Do you ever catch yourself looking in every mirror you pass? Always looking at a specific part of your body? Maybe you’ve noticed a personal fixation. For example, you seek the best HIIT workout, internet hack, and obscure creams to “fix” a part of your appearance you vehemently dislike.
It’s normal for someone to feel insecure about different parts of their appearance, especially in today’s society. We live in a world where everyone’s best appearance is on display. Rarely do we see the bad side of people online.
It’s understandable to compare ourselves to others; however, making this comparison can become a dangerous fixation. This is why we must learn more about body image and body dysmorphic disorders. By learning more, we can learn how to take care of ourselves mentally and physically.
What Is Body Dysmorphic Disorder?
Body dysmorphic disorder, also known as BDD, is a mental health disorder. This disorder can distort your view and opinion of your body and insecurities. If you have BDD, you will probably experience intense negative thoughts about your perceived flaws.
According to the Anxiety and Depression Association of America (ADAA), “Body Dysmorphic Disorder affects 1.7% to 2.4% of the general population-about 1 in 50 people.”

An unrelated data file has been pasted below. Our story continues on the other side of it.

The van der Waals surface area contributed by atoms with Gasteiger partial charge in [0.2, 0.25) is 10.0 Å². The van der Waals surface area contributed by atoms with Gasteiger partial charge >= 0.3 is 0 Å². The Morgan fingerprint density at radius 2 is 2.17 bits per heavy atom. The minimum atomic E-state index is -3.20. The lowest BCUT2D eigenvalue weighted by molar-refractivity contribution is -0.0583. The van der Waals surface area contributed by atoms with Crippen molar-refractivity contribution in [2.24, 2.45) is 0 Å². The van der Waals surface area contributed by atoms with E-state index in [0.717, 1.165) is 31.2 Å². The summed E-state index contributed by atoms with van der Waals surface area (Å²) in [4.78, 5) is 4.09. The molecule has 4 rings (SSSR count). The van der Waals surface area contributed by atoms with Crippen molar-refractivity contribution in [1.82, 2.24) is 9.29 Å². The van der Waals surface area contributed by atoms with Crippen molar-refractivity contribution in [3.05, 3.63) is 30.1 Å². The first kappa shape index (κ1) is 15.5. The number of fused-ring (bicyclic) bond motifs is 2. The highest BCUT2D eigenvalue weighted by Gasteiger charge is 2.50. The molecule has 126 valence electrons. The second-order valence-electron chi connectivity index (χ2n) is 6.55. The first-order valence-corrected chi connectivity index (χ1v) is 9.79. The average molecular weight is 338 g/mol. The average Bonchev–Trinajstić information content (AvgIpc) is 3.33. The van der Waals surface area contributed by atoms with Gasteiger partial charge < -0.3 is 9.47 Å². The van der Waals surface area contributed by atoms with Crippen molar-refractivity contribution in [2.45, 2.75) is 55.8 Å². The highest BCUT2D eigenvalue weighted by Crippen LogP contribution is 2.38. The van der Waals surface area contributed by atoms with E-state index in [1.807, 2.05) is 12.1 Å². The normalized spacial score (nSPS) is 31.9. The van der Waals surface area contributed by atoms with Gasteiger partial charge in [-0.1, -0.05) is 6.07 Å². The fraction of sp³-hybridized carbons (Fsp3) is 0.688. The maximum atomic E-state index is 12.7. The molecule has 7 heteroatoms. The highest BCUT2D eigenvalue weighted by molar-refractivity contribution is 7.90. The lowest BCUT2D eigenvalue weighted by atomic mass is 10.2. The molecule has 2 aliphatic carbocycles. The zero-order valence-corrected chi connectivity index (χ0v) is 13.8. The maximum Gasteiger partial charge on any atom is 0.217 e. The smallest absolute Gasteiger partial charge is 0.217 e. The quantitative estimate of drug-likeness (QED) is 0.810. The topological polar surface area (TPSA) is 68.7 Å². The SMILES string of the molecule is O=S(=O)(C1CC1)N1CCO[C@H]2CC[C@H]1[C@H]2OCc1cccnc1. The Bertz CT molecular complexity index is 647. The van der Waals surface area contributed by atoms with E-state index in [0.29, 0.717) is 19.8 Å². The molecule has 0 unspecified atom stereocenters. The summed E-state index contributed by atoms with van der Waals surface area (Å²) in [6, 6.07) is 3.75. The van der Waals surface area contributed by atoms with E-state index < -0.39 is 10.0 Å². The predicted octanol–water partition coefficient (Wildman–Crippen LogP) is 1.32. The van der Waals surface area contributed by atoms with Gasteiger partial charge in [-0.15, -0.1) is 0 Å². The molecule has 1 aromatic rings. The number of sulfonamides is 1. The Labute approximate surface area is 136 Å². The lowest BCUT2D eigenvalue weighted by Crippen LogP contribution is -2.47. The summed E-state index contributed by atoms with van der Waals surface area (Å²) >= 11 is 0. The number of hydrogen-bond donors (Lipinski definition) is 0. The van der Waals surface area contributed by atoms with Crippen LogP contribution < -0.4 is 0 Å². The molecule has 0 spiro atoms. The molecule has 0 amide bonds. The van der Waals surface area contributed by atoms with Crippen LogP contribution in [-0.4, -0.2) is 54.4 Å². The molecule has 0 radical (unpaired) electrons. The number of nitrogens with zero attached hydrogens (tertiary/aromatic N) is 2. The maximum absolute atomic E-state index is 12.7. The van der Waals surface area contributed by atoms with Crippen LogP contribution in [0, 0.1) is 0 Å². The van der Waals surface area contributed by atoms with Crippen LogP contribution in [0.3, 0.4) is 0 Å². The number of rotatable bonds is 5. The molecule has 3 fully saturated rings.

Body dysmorphic disorder can be a hyper fixation on any part of your body. For example, it can be your nose, smile, arms, eyes, hands, feet, legs, muscles, shape, and the list goes on. Even if no one else notices your “flaws”, a person with BDD will always be aware of it. Because it is a mental health disorder, people will deal with the emotional repercussions of body dysmorphic disorder.
What Causes Body Dysmorphic Disorder?
There isn’t a single, fits-all cause of body dysmorphic disorder. However, various life circumstances have been known to lead to BDD.
Past Experiences with Insecurity
For example, individuals that have undergone bullying, abuse, or trauma. If someone is bullied or abused by peers or family members, they may begin to look at themselves negatively. Past experiences with insecurity can include being diagnosed with anxiety, depression, social phobia, OCD, eating disorders, etc. Those with a preexisting mental health disorder are also at risk for BDD.
Prolonged Exposure to BDD
People with friends and family that have body dysmorphic disorder are also likely to develop this mental health problem. When someone is exposed to this behavior, it becomes common and expected. Sadly, this type of behavior is typical in today’s world. People that encourage or witness others with this disorder can lead to their illness.
Societal Demands and Social Media
Lastly, individuals that are exposed to unrealistic beauty standards and societal demands are also likely to develop a body image disorder. In today’s society, we are told to look and act a certain way. If someone feels that they do not fit in this mold, they may experience the heartache of body dysmorphic disorder. The pressure of social media and societal norms are dangerous for those with BDD symptoms.
If you or someone you love is experiencing symptoms of body dysmorphic disorder, it is pertinent that you get help. Cognitive behavioral therapy and self-care can aid someone in their recovery. General practitioners can also medically treat symptoms, such as depression and anxiety.
If your symptoms have led you or someone else to engage in suicidal thoughts, it is best to seek immediate help. First responders and the National Suicide Prevention Lifeline can help you work through your thoughts and symptoms.